Paul McCreesh On Gabrieli Roar
The idea is a very simple one: to get young teenagers to sing and to engage with choral masterpieces.
I am a great believer in the talents of young people. My firm belief that the higher one sets the bar, the higher young people jump has been entirely substantiated by the incredible achievements made by the young singers participating in our projects. They have demonstrated that the barrier between young and old, professional and amateur is indeed a largely artificial one.
I believe that we have a great obligation to ensure that we don’t neglect the talent of the next generation. The development of Gabrieli Roar is not simply geared towards training the next generation of professional musicians; I am equally concerned with developing and inspiring tomorrow’s audiences. Where I can, I want to give these young people an appreciation of this wonderful art and to add in some small part to their experience of all that life has to offer. I hope we will be able to offer some young people life-changing experiences which will inculcate a real, life-long passion for choral repertoire, and music in general.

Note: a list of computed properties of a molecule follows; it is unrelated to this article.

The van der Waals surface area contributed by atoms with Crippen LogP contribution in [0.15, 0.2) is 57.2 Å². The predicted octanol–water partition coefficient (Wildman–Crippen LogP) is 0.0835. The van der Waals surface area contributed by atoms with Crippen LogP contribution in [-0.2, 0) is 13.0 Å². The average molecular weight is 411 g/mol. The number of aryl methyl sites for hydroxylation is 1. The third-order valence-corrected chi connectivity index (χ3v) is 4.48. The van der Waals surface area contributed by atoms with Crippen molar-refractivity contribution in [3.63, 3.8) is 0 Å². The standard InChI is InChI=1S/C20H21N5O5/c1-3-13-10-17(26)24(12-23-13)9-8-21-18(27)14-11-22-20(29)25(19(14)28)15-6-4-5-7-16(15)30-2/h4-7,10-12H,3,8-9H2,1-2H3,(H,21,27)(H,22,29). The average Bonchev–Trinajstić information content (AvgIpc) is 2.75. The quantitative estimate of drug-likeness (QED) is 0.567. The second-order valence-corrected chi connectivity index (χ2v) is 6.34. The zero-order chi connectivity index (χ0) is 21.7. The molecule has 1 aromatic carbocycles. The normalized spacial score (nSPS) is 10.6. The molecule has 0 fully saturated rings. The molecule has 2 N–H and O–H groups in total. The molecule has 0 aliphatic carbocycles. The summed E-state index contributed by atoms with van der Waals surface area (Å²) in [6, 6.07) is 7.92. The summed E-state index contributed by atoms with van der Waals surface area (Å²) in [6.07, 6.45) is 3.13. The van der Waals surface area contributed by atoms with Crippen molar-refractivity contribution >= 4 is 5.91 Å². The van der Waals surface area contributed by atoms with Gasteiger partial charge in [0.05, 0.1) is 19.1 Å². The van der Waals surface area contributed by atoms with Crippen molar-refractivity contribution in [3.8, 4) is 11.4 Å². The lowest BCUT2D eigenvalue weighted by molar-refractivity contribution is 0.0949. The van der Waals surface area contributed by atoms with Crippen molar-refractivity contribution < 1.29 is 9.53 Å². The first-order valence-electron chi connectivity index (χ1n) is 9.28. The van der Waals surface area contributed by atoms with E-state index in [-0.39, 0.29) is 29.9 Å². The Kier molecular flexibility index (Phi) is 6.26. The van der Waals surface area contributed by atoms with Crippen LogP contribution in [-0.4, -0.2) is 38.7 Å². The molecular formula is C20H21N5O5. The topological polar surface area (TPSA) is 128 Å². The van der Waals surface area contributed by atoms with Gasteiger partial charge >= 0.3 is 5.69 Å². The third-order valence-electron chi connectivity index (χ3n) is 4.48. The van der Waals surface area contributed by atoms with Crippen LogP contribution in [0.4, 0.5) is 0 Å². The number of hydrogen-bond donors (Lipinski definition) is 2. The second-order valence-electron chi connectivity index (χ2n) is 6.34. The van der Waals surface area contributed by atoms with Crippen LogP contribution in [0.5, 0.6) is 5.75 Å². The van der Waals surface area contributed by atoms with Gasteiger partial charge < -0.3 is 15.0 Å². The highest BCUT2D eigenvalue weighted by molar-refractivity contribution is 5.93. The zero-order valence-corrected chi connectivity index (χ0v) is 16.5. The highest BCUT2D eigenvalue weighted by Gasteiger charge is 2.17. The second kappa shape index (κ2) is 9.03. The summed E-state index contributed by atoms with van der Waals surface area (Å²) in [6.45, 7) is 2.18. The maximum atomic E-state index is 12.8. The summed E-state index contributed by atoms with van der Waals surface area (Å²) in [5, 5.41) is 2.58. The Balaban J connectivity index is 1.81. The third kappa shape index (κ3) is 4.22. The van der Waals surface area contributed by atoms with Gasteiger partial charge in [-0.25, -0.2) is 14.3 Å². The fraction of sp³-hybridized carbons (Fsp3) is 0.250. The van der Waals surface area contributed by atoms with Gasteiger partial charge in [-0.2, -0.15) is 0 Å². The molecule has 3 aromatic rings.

It is not just young people that learn and benefit from Gabrieli Roar’s collaborative projects. The professional musicians that sing alongside them really embrace these projects, for which I’m truly grateful. They give of themselves 100% both musically and personally, entirely immersing themselves in a spirit of teamwork and mutual discovery. I know that many of the professional musicians involved in Gabrieli Roar projects find them to be truly moving experiences, projects that they will never forget: that is the most wonderful accolade.
I think we have to address our approach to core culture. In a fast-moving world, with its emphasis on instant entertainment, the importance of the fine arts becomes threatened: cultural languages, be it art or music, take time to assimilate; this is a world apart from the general pace of modern life. I fear that too many young people have no exposure to this culture. Obviously, I remain pragmatic: not everyone in the world wants to sing a major oratorio – that’s fine, but it breaks my heart that there are people out there who do want to experience something like this and are not given the opportunity.